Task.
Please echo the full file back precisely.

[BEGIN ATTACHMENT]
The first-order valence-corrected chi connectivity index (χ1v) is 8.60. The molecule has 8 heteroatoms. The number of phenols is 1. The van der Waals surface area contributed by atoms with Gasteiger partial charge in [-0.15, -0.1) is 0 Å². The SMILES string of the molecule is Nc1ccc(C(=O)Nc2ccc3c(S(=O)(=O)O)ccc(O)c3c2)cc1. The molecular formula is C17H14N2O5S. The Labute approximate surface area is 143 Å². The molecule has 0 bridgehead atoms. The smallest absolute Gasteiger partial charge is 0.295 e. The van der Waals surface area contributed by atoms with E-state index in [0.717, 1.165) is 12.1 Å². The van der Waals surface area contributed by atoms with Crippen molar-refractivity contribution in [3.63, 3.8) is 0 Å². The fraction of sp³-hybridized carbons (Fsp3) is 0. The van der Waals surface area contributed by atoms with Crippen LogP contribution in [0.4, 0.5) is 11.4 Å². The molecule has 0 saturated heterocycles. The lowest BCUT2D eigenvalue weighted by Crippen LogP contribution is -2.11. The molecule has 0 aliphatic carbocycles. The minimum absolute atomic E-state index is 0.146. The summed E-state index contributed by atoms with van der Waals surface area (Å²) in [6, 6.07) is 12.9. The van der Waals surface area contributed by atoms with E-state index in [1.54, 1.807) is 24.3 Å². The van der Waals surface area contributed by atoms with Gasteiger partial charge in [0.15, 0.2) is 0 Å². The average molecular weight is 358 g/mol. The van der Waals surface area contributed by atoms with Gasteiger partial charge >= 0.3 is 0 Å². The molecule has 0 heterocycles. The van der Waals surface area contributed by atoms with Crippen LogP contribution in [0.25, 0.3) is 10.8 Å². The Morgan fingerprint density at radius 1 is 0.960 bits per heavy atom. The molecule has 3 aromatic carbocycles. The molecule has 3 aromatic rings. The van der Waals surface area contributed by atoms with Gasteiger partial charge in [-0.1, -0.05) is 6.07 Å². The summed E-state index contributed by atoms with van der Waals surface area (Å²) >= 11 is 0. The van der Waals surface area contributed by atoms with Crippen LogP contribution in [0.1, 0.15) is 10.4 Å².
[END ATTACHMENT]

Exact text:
The first-order valence-corrected chi connectivity index (χ1v) is 8.60. The molecule has 8 heteroatoms. The number of phenols is 1. The van der Waals surface area contributed by atoms with Gasteiger partial charge in [-0.15, -0.1) is 0 Å². The SMILES string of the molecule is Nc1ccc(C(=O)Nc2ccc3c(S(=O)(=O)O)ccc(O)c3c2)cc1. The molecular formula is C17H14N2O5S. The Labute approximate surface area is 143 Å². The molecule has 0 bridgehead atoms. The smallest absolute Gasteiger partial charge is 0.295 e. The van der Waals surface area contributed by atoms with E-state index in [0.717, 1.165) is 12.1 Å². The van der Waals surface area contributed by atoms with Crippen molar-refractivity contribution in [3.63, 3.8) is 0 Å². The fraction of sp³-hybridized carbons (Fsp3) is 0. The van der Waals surface area contributed by atoms with Crippen LogP contribution in [0.4, 0.5) is 11.4 Å². The molecule has 0 saturated heterocycles. The lowest BCUT2D eigenvalue weighted by Crippen LogP contribution is -2.11. The molecule has 0 aliphatic carbocycles. The minimum absolute atomic E-state index is 0.146. The summed E-state index contributed by atoms with van der Waals surface area (Å²) in [6, 6.07) is 12.9. The van der Waals surface area contributed by atoms with E-state index in [1.54, 1.807) is 24.3 Å². The van der Waals surface area contributed by atoms with Gasteiger partial charge in [0.15, 0.2) is 0 Å². The average molecular weight is 358 g/mol. The van der Waals surface area contributed by atoms with Gasteiger partial charge >= 0.3 is 0 Å². The molecule has 0 heterocycles. The van der Waals surface area contributed by atoms with Crippen LogP contribution in [0.25, 0.3) is 10.8 Å². The Morgan fingerprint density at radius 1 is 0.960 bits per heavy atom. The molecule has 3 aromatic carbocycles. The molecule has 3 aromatic rings. The van der Waals surface area contributed by atoms with Gasteiger partial charge in [-0.1, -0.05) is 6.07 Å². The summed E-state index contributed by atoms with van der Waals surface area (Å²) >= 11 is 0. The van der Waals surface area contributed by atoms with Crippen LogP contribution in [0.1, 0.15) is 10.4 Å².